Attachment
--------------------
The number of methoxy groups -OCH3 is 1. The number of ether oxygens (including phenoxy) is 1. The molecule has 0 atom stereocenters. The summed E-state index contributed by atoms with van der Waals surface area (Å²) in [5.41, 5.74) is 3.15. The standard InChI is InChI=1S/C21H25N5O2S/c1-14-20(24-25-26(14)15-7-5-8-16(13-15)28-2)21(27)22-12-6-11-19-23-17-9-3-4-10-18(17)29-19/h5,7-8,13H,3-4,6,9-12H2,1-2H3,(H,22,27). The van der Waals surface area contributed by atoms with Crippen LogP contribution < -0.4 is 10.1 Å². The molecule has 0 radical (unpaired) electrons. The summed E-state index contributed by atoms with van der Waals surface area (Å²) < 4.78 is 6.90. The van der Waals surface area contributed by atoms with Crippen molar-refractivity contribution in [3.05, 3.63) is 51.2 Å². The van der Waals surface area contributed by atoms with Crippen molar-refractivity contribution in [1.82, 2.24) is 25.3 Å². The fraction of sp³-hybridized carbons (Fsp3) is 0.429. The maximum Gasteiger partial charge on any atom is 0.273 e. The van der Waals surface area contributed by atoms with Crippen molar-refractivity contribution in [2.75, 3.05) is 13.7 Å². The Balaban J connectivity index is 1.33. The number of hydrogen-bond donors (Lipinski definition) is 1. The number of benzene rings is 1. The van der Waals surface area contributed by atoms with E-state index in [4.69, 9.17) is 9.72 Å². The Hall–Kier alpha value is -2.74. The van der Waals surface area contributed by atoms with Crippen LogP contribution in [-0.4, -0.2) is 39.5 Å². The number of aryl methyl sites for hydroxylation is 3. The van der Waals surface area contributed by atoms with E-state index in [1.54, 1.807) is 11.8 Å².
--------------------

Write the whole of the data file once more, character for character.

The number of methoxy groups -OCH3 is 1. The number of ether oxygens (including phenoxy) is 1. The molecule has 0 atom stereocenters. The summed E-state index contributed by atoms with van der Waals surface area (Å²) in [5.41, 5.74) is 3.15. The standard InChI is InChI=1S/C21H25N5O2S/c1-14-20(24-25-26(14)15-7-5-8-16(13-15)28-2)21(27)22-12-6-11-19-23-17-9-3-4-10-18(17)29-19/h5,7-8,13H,3-4,6,9-12H2,1-2H3,(H,22,27). The van der Waals surface area contributed by atoms with Crippen LogP contribution < -0.4 is 10.1 Å². The molecule has 0 radical (unpaired) electrons. The summed E-state index contributed by atoms with van der Waals surface area (Å²) < 4.78 is 6.90. The van der Waals surface area contributed by atoms with Crippen molar-refractivity contribution in [3.05, 3.63) is 51.2 Å². The van der Waals surface area contributed by atoms with Crippen molar-refractivity contribution in [1.82, 2.24) is 25.3 Å². The fraction of sp³-hybridized carbons (Fsp3) is 0.429. The maximum Gasteiger partial charge on any atom is 0.273 e. The van der Waals surface area contributed by atoms with Crippen molar-refractivity contribution in [2.75, 3.05) is 13.7 Å². The Balaban J connectivity index is 1.33. The number of hydrogen-bond donors (Lipinski definition) is 1. The number of benzene rings is 1. The van der Waals surface area contributed by atoms with E-state index in [4.69, 9.17) is 9.72 Å². The Hall–Kier alpha value is -2.74. The van der Waals surface area contributed by atoms with Crippen LogP contribution in [-0.4, -0.2) is 39.5 Å². The number of aryl methyl sites for hydroxylation is 3. The van der Waals surface area contributed by atoms with E-state index in [1.54, 1.807) is 11.8 Å².